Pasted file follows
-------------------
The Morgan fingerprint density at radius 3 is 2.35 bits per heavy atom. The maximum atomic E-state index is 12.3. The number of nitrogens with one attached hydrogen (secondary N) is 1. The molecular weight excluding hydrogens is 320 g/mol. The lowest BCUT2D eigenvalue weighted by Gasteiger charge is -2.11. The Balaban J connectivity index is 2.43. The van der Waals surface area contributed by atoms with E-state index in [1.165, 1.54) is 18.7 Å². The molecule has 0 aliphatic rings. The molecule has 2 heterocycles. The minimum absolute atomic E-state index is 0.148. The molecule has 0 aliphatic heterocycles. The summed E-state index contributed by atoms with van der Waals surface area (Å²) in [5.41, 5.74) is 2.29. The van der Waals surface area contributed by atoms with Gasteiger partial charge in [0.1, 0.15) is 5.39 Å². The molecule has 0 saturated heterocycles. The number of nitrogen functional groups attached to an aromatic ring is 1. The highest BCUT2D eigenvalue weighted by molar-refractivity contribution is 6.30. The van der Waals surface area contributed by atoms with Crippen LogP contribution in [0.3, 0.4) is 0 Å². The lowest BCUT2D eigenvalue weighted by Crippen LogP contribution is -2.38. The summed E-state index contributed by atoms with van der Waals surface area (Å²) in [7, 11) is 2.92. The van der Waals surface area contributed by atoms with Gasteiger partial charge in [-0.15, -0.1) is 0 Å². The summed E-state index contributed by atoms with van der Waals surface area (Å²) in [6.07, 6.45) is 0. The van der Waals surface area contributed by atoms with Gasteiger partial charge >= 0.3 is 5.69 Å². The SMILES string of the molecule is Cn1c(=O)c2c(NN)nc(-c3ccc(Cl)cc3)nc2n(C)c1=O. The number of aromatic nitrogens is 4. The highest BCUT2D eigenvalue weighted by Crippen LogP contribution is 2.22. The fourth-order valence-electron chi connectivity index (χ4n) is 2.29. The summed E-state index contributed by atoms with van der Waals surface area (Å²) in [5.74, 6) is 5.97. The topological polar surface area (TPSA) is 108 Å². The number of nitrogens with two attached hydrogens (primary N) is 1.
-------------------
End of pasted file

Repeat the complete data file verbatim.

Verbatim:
The Morgan fingerprint density at radius 3 is 2.35 bits per heavy atom. The maximum atomic E-state index is 12.3. The number of nitrogens with one attached hydrogen (secondary N) is 1. The molecular weight excluding hydrogens is 320 g/mol. The lowest BCUT2D eigenvalue weighted by Gasteiger charge is -2.11. The Balaban J connectivity index is 2.43. The van der Waals surface area contributed by atoms with E-state index in [1.165, 1.54) is 18.7 Å². The molecule has 0 aliphatic rings. The molecule has 2 heterocycles. The minimum absolute atomic E-state index is 0.148. The molecule has 0 aliphatic heterocycles. The summed E-state index contributed by atoms with van der Waals surface area (Å²) in [5.41, 5.74) is 2.29. The van der Waals surface area contributed by atoms with Gasteiger partial charge in [0.1, 0.15) is 5.39 Å². The molecule has 0 saturated heterocycles. The number of nitrogen functional groups attached to an aromatic ring is 1. The highest BCUT2D eigenvalue weighted by molar-refractivity contribution is 6.30. The van der Waals surface area contributed by atoms with Crippen LogP contribution in [0.3, 0.4) is 0 Å². The lowest BCUT2D eigenvalue weighted by Crippen LogP contribution is -2.38. The summed E-state index contributed by atoms with van der Waals surface area (Å²) in [7, 11) is 2.92. The van der Waals surface area contributed by atoms with Gasteiger partial charge in [-0.15, -0.1) is 0 Å². The summed E-state index contributed by atoms with van der Waals surface area (Å²) in [6.07, 6.45) is 0. The van der Waals surface area contributed by atoms with Gasteiger partial charge >= 0.3 is 5.69 Å². The SMILES string of the molecule is Cn1c(=O)c2c(NN)nc(-c3ccc(Cl)cc3)nc2n(C)c1=O. The number of aromatic nitrogens is 4. The highest BCUT2D eigenvalue weighted by Crippen LogP contribution is 2.22. The fourth-order valence-electron chi connectivity index (χ4n) is 2.29. The summed E-state index contributed by atoms with van der Waals surface area (Å²) in [5.74, 6) is 5.97. The topological polar surface area (TPSA) is 108 Å². The number of nitrogens with two attached hydrogens (primary N) is 1.